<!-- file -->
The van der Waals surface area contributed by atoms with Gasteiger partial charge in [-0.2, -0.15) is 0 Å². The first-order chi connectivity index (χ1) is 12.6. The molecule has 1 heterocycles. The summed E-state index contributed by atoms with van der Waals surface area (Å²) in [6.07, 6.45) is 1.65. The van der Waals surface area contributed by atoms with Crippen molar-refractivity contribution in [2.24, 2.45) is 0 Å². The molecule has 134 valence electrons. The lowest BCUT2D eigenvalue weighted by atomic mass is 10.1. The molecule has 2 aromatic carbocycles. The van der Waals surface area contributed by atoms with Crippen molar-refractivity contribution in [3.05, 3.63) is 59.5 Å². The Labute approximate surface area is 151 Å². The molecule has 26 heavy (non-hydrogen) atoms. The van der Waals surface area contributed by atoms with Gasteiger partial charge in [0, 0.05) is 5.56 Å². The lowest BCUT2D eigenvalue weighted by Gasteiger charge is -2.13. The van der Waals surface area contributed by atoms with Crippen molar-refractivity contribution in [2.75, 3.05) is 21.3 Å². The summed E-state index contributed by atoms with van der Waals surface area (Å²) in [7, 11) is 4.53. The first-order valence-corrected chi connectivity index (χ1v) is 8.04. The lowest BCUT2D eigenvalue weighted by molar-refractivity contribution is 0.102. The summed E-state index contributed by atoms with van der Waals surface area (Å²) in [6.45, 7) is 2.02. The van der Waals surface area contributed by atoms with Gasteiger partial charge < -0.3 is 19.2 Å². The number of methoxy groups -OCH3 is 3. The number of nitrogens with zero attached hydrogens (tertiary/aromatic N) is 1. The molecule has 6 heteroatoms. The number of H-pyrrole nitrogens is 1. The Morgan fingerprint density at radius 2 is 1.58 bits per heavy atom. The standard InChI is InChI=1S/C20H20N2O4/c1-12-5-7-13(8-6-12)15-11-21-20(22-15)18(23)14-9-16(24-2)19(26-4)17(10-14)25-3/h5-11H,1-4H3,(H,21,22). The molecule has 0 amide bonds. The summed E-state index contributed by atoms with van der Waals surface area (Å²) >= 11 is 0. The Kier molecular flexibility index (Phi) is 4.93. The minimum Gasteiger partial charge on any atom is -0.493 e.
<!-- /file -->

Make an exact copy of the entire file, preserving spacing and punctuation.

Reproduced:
The van der Waals surface area contributed by atoms with Gasteiger partial charge in [-0.2, -0.15) is 0 Å². The first-order chi connectivity index (χ1) is 12.6. The molecule has 1 heterocycles. The summed E-state index contributed by atoms with van der Waals surface area (Å²) in [6.07, 6.45) is 1.65. The van der Waals surface area contributed by atoms with Crippen molar-refractivity contribution in [2.24, 2.45) is 0 Å². The molecule has 134 valence electrons. The lowest BCUT2D eigenvalue weighted by atomic mass is 10.1. The molecule has 2 aromatic carbocycles. The van der Waals surface area contributed by atoms with Crippen molar-refractivity contribution in [3.05, 3.63) is 59.5 Å². The Labute approximate surface area is 151 Å². The molecule has 26 heavy (non-hydrogen) atoms. The van der Waals surface area contributed by atoms with Gasteiger partial charge in [0, 0.05) is 5.56 Å². The lowest BCUT2D eigenvalue weighted by Gasteiger charge is -2.13. The van der Waals surface area contributed by atoms with Crippen molar-refractivity contribution in [2.75, 3.05) is 21.3 Å². The summed E-state index contributed by atoms with van der Waals surface area (Å²) in [7, 11) is 4.53. The first-order valence-corrected chi connectivity index (χ1v) is 8.04. The lowest BCUT2D eigenvalue weighted by molar-refractivity contribution is 0.102. The summed E-state index contributed by atoms with van der Waals surface area (Å²) in [6.45, 7) is 2.02. The van der Waals surface area contributed by atoms with Gasteiger partial charge < -0.3 is 19.2 Å². The number of methoxy groups -OCH3 is 3. The number of nitrogens with zero attached hydrogens (tertiary/aromatic N) is 1. The molecule has 6 heteroatoms. The number of H-pyrrole nitrogens is 1. The Morgan fingerprint density at radius 2 is 1.58 bits per heavy atom. The standard InChI is InChI=1S/C20H20N2O4/c1-12-5-7-13(8-6-12)15-11-21-20(22-15)18(23)14-9-16(24-2)19(26-4)17(10-14)25-3/h5-11H,1-4H3,(H,21,22). The molecule has 0 amide bonds. The summed E-state index contributed by atoms with van der Waals surface area (Å²) >= 11 is 0. The Kier molecular flexibility index (Phi) is 4.93. The minimum Gasteiger partial charge on any atom is -0.493 e.